Prostate Cancer: Evolving Treatment Approaches - Episode 5

Ep. 5: Ongoing CSPC Clinical Trials


Neal Shore, MD, FACS: Pedro, can you summarize some of the other really fascinating studies and trials that are ongoing in mCSPC [metastatic castration-sensitive prostate cancer] that you or anybody else is a part of?

Pedro C. Barata, MD, MSc: Absolutely. Actually, it’s great because this space is getting so much more crowded, and we know it’s going to become even more crowded. I can quote 2 or 3 studies. One is exploring darolutamide, which is another novel AR [androgen receptor]—directed therapy, on top of ADT [androgen deprivation therapy] and chemotherapy, which is a standard of care. That one is called the ARASENS study. The other study is asking a little bit of a different question and is called PEACE1. It’s basically adding abiraterone to docetaxel, plus or minus radiation to the primary tumor. That addresses the role of addressing the primary tumor in the context of metastatic disease. We have other trials.

We are exploring triplet therapy, for instance, with chemotherapy—carboplatin and cabazitaxel—on top of abiraterone, called CASCARA, which is an academically led trial. We are seeing PSMA [prostate-specific membrane antigen] therapeutics, which we’re going to talk about later today. Moving into the hormone-sensitive space, we have a large phase III trial that is already approved via the cooperative groups and NCI [National Cancer Institute]. That’s going to launch relatively soon. These are exciting times, and we’re going to have more good solutions in the near future.

Neal Shore, MD, FACS: And molecular profiling too. We’re doing a couple of studies with PTEN loss, looking at PIK3/AKT druggable targets. Is there anything exciting for you all in the mCSPC space, William?

William Oh, MD: Just as in the mCRPC [metastatic castration-resistant prostate cancer] setting, in this metastatic hormone-sensitive setting, the question is with sequencing and combinations. We’re going to get some prospective data, but just as a reminder, when ENZAMET was presented at ASCO [American Society of Clinical Oncology Annual Meeting], 1 of the reasons it became a plenary talk was that about 40% or so of the patients actually got chemotherapy and were randomized to enzalutamide. There was a chance to look at the 40% of patients who got chemotherapy versus the 60% who didn’t. Basically, in the group that got chemotherapy, there didn’t seem to be an additive benefit to using enzalutamide. That’s not proof, but it seemed to suggest that combining these treatments, at least in this early attempt, is not necessarily beneficial. We really shouldn’t be doing that outside a clinical trial. Some of the trials that Pedro just mentioned will get us to that point regarding whether we should be giving chemotherapy plus an AR-targeted therapy to these patients with hormone-sensitive prostate cancer.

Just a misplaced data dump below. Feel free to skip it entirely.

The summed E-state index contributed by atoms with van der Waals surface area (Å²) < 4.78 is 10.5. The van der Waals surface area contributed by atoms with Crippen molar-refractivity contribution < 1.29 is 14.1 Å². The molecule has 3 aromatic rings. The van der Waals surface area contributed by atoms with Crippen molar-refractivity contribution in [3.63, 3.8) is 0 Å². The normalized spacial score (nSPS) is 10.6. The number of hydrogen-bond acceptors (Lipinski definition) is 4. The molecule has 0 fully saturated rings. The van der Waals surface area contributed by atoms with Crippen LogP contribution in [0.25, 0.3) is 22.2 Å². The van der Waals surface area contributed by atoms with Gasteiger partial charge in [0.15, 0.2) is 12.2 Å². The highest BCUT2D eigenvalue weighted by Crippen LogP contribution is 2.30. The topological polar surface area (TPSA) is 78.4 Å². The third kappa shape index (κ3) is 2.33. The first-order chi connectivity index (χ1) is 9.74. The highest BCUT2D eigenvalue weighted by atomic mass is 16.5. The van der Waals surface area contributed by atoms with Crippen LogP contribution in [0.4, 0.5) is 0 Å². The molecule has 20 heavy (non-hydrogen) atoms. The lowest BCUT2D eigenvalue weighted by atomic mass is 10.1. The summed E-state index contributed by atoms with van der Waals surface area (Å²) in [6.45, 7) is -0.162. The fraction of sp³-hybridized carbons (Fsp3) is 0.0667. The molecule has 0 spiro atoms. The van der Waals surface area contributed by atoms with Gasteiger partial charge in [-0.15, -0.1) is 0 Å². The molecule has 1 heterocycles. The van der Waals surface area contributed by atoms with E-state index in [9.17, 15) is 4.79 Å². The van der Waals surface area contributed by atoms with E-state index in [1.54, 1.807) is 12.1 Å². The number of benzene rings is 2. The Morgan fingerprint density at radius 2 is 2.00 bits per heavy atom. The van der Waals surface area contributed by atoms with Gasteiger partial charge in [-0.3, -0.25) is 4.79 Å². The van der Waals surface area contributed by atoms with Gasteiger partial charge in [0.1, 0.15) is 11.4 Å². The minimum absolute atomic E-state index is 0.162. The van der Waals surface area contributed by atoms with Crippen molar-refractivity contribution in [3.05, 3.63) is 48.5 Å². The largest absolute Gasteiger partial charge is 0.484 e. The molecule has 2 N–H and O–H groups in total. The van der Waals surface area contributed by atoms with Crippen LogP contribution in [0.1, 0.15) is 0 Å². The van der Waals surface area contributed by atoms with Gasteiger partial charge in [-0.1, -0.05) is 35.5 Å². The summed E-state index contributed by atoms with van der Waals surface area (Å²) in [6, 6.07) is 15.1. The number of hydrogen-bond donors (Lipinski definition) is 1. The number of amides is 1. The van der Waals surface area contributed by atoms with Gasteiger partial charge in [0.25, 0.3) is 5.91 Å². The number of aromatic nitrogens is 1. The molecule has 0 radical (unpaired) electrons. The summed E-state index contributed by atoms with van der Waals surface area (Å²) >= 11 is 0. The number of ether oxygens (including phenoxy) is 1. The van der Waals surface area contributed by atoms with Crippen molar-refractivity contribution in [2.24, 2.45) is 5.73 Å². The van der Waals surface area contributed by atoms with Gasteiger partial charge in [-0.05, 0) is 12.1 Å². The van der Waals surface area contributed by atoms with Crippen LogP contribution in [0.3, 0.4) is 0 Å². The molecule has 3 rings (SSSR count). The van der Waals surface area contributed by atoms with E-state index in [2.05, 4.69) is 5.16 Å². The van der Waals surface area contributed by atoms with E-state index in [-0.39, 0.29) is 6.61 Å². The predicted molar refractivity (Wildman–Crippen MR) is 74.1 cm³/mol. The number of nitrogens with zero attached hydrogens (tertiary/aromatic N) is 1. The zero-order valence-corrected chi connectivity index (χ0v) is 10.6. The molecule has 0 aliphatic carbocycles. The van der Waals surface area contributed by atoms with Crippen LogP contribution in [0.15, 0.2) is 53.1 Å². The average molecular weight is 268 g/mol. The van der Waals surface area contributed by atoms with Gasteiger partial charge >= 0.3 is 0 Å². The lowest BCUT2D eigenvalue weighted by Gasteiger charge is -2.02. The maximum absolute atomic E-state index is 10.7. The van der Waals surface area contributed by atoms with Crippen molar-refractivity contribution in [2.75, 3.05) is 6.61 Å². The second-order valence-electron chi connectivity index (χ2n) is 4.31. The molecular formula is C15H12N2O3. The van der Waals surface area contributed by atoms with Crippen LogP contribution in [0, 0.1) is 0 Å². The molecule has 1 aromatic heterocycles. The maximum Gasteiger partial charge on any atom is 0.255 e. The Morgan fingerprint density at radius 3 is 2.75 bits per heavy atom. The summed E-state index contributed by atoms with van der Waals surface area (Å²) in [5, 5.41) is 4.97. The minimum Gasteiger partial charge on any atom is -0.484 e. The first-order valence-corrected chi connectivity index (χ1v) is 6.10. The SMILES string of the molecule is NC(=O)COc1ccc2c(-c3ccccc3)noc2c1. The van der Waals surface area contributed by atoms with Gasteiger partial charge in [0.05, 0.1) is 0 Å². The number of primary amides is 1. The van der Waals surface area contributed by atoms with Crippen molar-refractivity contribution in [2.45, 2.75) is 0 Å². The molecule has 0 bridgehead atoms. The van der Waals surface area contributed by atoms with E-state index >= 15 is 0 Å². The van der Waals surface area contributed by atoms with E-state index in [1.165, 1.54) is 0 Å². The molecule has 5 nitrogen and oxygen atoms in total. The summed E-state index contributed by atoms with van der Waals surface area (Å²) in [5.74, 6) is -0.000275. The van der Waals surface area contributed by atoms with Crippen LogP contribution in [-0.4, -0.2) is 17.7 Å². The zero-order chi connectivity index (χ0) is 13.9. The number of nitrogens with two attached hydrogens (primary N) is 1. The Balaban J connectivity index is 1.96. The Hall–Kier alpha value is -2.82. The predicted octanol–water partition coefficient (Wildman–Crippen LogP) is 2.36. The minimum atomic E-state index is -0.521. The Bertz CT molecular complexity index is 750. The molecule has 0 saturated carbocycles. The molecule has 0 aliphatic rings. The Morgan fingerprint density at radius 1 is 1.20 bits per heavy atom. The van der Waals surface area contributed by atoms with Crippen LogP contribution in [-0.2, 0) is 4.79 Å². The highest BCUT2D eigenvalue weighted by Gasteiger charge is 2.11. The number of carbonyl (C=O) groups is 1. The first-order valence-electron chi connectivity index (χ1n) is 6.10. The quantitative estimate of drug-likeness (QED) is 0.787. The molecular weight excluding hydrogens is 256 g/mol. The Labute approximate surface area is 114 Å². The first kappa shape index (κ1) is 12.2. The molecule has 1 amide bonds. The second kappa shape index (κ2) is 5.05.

Neal Shore, MD, FACS: That’s a great point. It’s always been the bane of the development of the taxanes. They’ve really had a hard time finding couplet therapy benefit, but hopefully we’ll see that at some point.

Nancy Ann Dawson, MD: I was just going to make 1 other comment about the ENZAMET trial. The ENZAMET trial at the moment shows us that you don’t want to put those therapies together. But with the ARCHES trial, patients were allowed to have up to 6 cycles of docetaxel before they got enzalutamide. That trial actually showed benefit whether you had received previous docetaxel or not. Those patients actually had an improved outcome, and 1 of the things we forget about when we’re thinking about sequencing is that there are data that support that. Let’s say you chose to give a patient docetaxel for 6 cycles. There are data that actually would support that adding a drug like enzalutamide after that might be beneficial to them as well. It’s not administered at the same time.

Alicia K. Morgans, MD, MPH: I think the subset of patients in that trial—and when we think about TITAN too—was only 10% of patients or so who had had the combination of all 3 agents. I absolutely agree that this information will be coming, but at this point I don’t use all 3 agents, certainly not concurrently because of the ENZAMET toxicity data. But the added benefit in the setting of financial toxicity and potentially adverse effects, we just don’t know. It’s something that we’ll see with PEACE1, as well as with other studies I definitely look forward to seeing soon.

Neal Shore, MD, FACS: That’s a great point. You’re right: there was a small subset in TITAN and in ARCHES where we saw some benefit. It wasn’t predefined, and you had to look at the forest plots. It’s an interesting point. Patients may sometimes want to say, “Hey, you gave me my 6 cycles of docetaxel and my PSA [prostate-specific antigen] is still nadiring. What else can I take?”

Nancy Ann Dawson, MD: As you said, a patient I just saw had gotten 6 cycles of docetaxel and his PSA had dropped but was now plateauing. He still had lots of bone metastases. And he said, “Is there anything else you should add?”

Transcript Edited for Clarity